Here’s what recent grads should know about freelance or contract work

Here’s what recent grads should know about freelance or contract work was originally published on College Recruiter.

Are you looking to pursue a career path that allows you to have more professional independence and flexibility in your schedule? Consider joining the 58 million Americans who are currently doing just that though freelance and contract work. Here are some answers to common questions recent graduates have about freelance and contract work from Sara DeSantis, a freelance worker:

1. What would you say are the benefits of seeking freelance or contract work as a recent college graduate?

There is so much freedom when it comes to working as a freelancer or contractor. You can decide what projects you accept and how many projects you accept. You can decide to work a few hours every day or a full day for 3 days a week. Most freelance and contractor work can be done online which gives you the ability to live and travel anywhere as long as you have the internet. 

Freelance or contract work is also so diverse. You can really do whatever you are interested in. You can work on excel projects and write blogs if those are your skills and passion areas. Finding work that fits your skills, passions, and hobbies will make the work you do more interesting and keep you motivated. 

Finally, freelancing and contract work does not cap your earnings. You can earn as much as you want. There is no limit. With a traditional job, you have a salary and if you work harder, you aren’t earning more money. With freelancing and contracting, this is the opposite. You have no set salary, but you can land very large deals and do as many as you can.

2. What steps should a recent graduate take to set themselves up for financial security when taking on freelance or contract work?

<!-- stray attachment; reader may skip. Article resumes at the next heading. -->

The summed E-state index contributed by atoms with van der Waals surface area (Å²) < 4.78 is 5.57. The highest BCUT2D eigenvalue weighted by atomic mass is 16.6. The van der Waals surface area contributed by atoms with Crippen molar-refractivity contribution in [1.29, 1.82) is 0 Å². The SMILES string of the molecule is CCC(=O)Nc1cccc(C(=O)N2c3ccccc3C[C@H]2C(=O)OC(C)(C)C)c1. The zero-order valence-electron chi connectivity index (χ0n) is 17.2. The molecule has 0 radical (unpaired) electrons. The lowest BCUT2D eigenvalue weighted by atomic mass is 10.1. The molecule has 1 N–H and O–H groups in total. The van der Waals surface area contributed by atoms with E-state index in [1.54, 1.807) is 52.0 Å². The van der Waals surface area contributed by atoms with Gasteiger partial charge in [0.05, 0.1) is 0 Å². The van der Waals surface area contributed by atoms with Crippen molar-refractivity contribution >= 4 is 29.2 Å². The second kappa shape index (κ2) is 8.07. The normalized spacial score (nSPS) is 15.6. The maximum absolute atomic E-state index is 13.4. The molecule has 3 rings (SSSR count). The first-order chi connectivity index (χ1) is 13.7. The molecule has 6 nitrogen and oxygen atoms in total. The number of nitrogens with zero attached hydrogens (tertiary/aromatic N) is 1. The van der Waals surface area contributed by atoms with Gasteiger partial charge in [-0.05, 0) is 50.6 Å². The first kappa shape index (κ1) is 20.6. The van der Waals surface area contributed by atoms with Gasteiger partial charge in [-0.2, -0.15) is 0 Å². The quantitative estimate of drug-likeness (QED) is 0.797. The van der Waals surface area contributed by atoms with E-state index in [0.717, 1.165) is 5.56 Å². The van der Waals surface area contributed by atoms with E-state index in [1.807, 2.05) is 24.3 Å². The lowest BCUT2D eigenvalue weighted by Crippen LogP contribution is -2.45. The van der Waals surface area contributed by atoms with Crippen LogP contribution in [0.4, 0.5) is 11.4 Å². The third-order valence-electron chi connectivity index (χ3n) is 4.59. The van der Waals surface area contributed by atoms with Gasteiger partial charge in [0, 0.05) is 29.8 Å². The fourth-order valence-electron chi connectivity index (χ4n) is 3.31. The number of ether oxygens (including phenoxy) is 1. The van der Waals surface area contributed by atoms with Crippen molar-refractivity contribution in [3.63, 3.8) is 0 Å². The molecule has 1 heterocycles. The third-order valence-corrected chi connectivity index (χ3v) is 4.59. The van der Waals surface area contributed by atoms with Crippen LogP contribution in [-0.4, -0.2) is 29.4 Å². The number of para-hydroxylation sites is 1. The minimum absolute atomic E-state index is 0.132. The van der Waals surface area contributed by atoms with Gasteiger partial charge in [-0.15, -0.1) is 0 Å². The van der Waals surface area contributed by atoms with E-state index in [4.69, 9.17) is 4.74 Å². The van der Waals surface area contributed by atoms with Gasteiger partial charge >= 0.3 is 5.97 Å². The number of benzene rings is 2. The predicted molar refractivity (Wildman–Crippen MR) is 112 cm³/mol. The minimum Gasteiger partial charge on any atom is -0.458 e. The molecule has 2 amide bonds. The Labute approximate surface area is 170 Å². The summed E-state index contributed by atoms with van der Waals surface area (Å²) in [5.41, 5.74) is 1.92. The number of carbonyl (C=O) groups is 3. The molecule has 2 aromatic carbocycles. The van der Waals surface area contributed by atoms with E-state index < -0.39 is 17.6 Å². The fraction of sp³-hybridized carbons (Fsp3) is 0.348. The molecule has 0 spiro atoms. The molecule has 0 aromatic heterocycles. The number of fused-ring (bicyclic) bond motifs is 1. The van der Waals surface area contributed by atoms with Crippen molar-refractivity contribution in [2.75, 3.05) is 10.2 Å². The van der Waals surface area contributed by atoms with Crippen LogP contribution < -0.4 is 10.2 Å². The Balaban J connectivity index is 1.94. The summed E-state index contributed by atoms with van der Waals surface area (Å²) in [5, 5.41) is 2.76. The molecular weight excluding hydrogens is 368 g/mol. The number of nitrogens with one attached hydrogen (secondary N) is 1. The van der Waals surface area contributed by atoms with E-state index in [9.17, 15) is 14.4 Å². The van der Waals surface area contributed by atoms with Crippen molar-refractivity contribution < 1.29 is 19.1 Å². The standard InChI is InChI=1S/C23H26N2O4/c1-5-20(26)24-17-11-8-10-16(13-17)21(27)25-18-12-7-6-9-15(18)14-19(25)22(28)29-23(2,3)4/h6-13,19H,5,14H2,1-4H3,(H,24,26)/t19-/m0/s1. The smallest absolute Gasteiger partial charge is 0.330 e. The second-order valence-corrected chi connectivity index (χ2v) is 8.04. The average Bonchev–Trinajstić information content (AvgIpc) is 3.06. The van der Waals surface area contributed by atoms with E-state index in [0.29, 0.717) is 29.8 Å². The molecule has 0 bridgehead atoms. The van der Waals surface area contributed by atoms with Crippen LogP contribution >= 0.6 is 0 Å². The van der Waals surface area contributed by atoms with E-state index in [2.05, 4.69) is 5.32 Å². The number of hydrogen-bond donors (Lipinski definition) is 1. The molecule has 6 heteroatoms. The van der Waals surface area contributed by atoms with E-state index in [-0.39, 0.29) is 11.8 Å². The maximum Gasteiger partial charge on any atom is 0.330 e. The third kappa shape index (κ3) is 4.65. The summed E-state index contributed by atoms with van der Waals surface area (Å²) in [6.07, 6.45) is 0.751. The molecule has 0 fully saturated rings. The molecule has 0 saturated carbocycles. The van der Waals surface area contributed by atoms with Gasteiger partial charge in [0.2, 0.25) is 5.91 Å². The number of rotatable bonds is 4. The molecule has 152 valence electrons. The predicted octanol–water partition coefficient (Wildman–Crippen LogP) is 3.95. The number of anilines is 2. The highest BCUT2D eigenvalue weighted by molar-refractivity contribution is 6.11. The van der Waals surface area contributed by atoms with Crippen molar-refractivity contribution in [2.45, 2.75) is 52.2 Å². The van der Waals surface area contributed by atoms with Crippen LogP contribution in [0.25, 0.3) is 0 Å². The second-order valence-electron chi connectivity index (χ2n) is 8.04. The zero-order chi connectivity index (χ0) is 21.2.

Prepare for paying your taxes. Most freelance or contract work do not take out taxes. This is your responsibility. Try to save at least 25% of the income you’ve earned in a savings account so you can pay your taxes. Eventually, you will want to pay your taxes quarterly. 

Document and keep track of all of your expenses. You need a way that is organized and works for you to write down any purchases you have had to make for your work. These can be used 

Have a 6-month emergency fund. If you are doing freelance or contract work, you may find yourself very busy some weeks and other weeks are not busy at all. To account for times when you might not be paid as much, have an emergency fund so you can still pay your bills.

Start a retirement account. A traditional employer will typically have a 401(k) for you to set up and they will contribute a match. This is something you have to do on your own. Starting a retirement account at a young age will allow compound interest to work in your favor. There are a few different accounts that freelancers and contract workers can open up.

3. Tips on setting up a budget when your income fluctuates?

A budget is so important, but it can be hard to budget when your income fluctuates. There are a few strategies for budgeting with an income that fluctuates.